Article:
An unwritten law in sports TV, consciously or unconsciously, affects announcers as they comment on the events we watch.
Here's roughly what it says: Candor is inversely proportionate to the importance of the TV contract to the network. In other words, the more valuable the TV deal becomes, the less free the announcers feel to tell it like it is.
I've been noticing this since last year as network baseball announcers have said absolutely nothing about steroids. And the law was on display big time over the past week with the wrap-up of the NHL's Stanley Cup Finals on NBC and the first two games of the NBA Finals on ESPN-owned ABC.
I can't recall ever having heard more straight, unvarnished commentary on a sports series than on NBC's prime-time Stanley Cup coverage of the Anaheim Ducks-Ottawa Senators series. The reason? The NHL is so desperate for network exposure that it entered a deal in which NBC pays no rights fee. The two sides merely agree to split ad revenue.
Voila! NBC can jolly well say what it wants -- and did.
As Anaheim dispatched the Senators in five games, commentator Ray Ferraro went where almost no one goes. "I think (the Ducks) have taken the will out of Ottawa," he said. Notes of contempt for the Senators actually were in his voice and that of Brett Hull, his studio partner.
Then there was former NHL coach Don Cherry's Game 4 appearance on NBC. He called for liberalizing the rules against in-game fighting. "The fans love the fights, the players love the fights, the people go nuts on the fights," he said. "I hate to get NBC hacked and everything, but I'm told the reason (the league) cut it down is because they wanted U.S.A. people to watch it. 'Families.' Can you believe that? That is the dumbest thing I ever heard in my life."
Political correctness be damned.
It was a different story for the NBA Finals on ABC, whose sports are produced entirely by ESPN, which pays the league some $400 million a year. Stephen A. Smith, ESPN's best and most candid commentator, was nowhere to be seen. And for the most part, its announcers were not nearly as forthright as NBC's.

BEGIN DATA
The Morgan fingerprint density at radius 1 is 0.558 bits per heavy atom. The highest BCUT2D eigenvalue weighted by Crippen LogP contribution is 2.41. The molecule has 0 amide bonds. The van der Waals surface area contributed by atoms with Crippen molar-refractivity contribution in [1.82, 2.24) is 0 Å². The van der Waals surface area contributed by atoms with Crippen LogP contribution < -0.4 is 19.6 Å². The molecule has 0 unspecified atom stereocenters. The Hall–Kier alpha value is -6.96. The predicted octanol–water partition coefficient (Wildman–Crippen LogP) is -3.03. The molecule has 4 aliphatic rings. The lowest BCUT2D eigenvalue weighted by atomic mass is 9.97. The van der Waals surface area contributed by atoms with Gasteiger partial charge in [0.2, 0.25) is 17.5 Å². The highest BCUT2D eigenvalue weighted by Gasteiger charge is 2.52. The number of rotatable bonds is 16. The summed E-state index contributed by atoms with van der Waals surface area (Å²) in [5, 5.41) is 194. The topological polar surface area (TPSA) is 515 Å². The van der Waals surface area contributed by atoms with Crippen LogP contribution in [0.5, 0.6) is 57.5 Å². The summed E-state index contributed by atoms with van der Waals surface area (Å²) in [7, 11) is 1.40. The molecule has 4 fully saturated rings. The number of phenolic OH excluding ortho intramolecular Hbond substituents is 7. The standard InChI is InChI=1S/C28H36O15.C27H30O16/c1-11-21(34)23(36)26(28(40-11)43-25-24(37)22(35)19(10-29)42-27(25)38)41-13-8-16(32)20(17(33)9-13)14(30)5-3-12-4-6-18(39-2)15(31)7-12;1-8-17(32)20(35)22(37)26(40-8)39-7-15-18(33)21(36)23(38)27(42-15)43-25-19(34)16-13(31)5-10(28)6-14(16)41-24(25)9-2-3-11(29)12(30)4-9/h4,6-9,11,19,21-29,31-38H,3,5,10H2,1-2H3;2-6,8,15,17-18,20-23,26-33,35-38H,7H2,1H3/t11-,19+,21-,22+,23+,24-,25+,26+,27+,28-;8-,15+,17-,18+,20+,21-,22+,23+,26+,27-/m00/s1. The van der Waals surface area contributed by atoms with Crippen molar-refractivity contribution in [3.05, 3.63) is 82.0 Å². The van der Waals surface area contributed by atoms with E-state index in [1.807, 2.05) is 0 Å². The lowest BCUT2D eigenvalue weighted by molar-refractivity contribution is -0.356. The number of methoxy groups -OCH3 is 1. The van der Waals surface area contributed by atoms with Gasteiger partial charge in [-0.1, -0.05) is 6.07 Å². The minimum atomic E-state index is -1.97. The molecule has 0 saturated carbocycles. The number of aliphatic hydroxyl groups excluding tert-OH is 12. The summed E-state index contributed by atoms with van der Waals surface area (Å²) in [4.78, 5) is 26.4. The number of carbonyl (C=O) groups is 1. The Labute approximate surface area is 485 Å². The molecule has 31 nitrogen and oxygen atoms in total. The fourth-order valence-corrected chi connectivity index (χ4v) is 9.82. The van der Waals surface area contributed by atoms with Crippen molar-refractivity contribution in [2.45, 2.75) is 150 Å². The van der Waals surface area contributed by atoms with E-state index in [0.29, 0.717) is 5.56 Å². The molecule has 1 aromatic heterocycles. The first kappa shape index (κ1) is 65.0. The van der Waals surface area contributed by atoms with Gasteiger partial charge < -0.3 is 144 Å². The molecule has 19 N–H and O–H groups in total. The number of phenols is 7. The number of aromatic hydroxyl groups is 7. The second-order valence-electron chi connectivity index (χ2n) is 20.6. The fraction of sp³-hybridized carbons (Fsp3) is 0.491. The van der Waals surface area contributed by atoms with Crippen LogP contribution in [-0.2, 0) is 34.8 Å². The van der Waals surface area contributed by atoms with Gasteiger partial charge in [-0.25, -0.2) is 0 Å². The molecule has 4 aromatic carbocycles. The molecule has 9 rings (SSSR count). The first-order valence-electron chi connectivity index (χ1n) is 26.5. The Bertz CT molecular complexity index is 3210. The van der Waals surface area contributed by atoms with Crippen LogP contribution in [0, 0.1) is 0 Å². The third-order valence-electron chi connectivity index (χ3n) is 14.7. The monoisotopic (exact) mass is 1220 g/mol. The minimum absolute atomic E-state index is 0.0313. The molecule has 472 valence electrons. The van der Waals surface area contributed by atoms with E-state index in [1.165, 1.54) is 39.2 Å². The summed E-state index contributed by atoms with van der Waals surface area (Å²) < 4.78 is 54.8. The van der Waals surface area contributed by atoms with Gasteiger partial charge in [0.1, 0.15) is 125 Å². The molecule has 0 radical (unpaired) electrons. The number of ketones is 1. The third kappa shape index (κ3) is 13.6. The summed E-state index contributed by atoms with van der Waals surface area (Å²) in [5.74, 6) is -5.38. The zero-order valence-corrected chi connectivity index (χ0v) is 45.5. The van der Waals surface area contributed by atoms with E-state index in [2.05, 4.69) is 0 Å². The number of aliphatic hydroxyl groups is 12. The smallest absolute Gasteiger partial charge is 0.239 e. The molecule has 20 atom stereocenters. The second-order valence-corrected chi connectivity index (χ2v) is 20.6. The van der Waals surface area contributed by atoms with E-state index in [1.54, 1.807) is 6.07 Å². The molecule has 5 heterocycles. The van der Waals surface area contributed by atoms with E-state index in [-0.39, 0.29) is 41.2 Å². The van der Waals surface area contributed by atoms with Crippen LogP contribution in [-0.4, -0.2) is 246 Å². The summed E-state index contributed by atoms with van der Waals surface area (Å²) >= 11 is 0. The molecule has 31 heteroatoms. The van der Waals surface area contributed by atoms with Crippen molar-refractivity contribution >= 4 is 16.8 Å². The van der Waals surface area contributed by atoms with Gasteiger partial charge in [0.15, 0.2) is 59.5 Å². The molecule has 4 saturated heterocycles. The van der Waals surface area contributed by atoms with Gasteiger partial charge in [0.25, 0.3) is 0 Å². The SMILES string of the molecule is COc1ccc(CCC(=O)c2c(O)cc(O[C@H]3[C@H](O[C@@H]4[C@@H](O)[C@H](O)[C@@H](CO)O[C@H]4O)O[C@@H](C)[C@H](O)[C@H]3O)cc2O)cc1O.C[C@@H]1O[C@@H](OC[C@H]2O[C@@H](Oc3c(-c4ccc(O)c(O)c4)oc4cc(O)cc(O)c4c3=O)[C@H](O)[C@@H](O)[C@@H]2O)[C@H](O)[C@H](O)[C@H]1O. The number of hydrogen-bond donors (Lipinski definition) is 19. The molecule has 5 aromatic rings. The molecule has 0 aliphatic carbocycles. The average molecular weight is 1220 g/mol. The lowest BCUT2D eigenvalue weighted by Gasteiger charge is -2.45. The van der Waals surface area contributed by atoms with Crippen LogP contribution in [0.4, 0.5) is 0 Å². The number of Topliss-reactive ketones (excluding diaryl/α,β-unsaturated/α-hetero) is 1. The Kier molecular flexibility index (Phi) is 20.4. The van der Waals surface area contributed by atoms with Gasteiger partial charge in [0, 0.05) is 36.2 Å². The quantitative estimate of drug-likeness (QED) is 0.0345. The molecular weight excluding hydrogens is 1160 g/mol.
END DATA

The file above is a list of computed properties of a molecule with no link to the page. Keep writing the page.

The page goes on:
Let's face it. These Finals so far have been a total and obvious mismatch. That could change tonight as the series moves to Cleveland. But until now we haven't heard NBC-like honesty from ABC's announce team of Mike Breen, Jeff Van Gundy and Mark Jackson.
Where is the funereal-looking Van Gundy on the candor meter? His most memorable contribution so far has not been to assess the games but to diss the city of San Antonio on Sunday night, saying there's nothing for LeBron James to do there except look at game tape.
As for Jackson, he's a disaster as a commentator. He often doesn't listen to what his partners are saying and comes up with stunningly trite comments. ESPN should take the intelligent Jon Barry from its studio set and put him in Jackson's chair immediately.
• BARBARO AND RUFFIAN -- Two stories about horses with a common thread -- they both went down while racing and died -- have been on the air of late. One is worth watching while the other is not.
HBO's "Barbaro" documentary, which debuted Wednesday and is being re-aired tonight and throughout the next two weeks, reaches the excellence of most HBO sports films. It expresses the truism, in writer Frank Deford's phrase, that "animals can sometimes take us to a place we cannot reach by ourselves."
It's the full, honest story of Barbaro, who won the Kentucky Derby last year, only to shatter his right rear leg in the Preakness.
"Ruffian," which aired on ABC on Saturday night in connection with the network's broadcast of the Belmont Stakes that afternoon, is the often hokey, occasionally arresting story of the filly who broke down in a match race against Foolish Pleasure in 1975. ABC is starting a DVD sales push today, but it will be a Grade-B buy.
What's most irksome to me about the movie is it takes frequent liberties with the facts and with the character of Bill Nack, who is portrayed in the film. I know Bill Nack. He's one of the premier horse-racing and boxing writers in sports in the last half-century, not an ink-stained hack who sucked up to horse trainers, as the movie suggests.
Bill Taaffe was an award-winning TV-Radio sports columnist for Sports Illustrated. His "Remote Control" column is published Tuesday. He can be reached at email@example.com.